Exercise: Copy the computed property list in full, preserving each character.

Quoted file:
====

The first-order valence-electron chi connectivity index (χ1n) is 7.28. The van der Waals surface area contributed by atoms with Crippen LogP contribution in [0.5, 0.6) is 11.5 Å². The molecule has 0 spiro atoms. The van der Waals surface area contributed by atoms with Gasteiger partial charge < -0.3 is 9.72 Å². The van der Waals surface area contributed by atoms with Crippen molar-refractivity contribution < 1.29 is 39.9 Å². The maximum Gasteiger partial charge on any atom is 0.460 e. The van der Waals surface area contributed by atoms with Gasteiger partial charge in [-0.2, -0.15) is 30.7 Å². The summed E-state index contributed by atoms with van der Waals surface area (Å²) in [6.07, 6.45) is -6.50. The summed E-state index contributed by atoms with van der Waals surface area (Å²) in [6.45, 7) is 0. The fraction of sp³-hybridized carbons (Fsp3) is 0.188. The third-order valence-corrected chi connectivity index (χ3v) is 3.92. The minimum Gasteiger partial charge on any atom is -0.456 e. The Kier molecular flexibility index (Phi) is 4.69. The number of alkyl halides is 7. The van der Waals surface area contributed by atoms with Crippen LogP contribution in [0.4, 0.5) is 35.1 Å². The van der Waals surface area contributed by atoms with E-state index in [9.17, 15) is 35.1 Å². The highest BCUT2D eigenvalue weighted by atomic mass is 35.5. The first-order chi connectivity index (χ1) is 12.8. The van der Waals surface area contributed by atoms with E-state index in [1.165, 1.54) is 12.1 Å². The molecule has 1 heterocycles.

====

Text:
The first-order valence-electron chi connectivity index (χ1n) is 7.28. The van der Waals surface area contributed by atoms with Crippen LogP contribution in [0.5, 0.6) is 11.5 Å². The molecule has 0 spiro atoms. The van der Waals surface area contributed by atoms with Gasteiger partial charge < -0.3 is 9.72 Å². The van der Waals surface area contributed by atoms with Crippen molar-refractivity contribution < 1.29 is 39.9 Å². The maximum Gasteiger partial charge on any atom is 0.460 e. The van der Waals surface area contributed by atoms with Gasteiger partial charge in [-0.2, -0.15) is 30.7 Å². The summed E-state index contributed by atoms with van der Waals surface area (Å²) in [6.07, 6.45) is -6.50. The summed E-state index contributed by atoms with van der Waals surface area (Å²) in [6.45, 7) is 0. The fraction of sp³-hybridized carbons (Fsp3) is 0.188. The third-order valence-corrected chi connectivity index (χ3v) is 3.92. The minimum Gasteiger partial charge on any atom is -0.456 e. The Kier molecular flexibility index (Phi) is 4.69. The number of alkyl halides is 7. The van der Waals surface area contributed by atoms with Crippen LogP contribution in [0.4, 0.5) is 35.1 Å². The van der Waals surface area contributed by atoms with E-state index in [9.17, 15) is 35.1 Å². The highest BCUT2D eigenvalue weighted by atomic mass is 35.5. The first-order chi connectivity index (χ1) is 12.8. The van der Waals surface area contributed by atoms with E-state index in [1.165, 1.54) is 12.1 Å². The molecule has 1 heterocycles.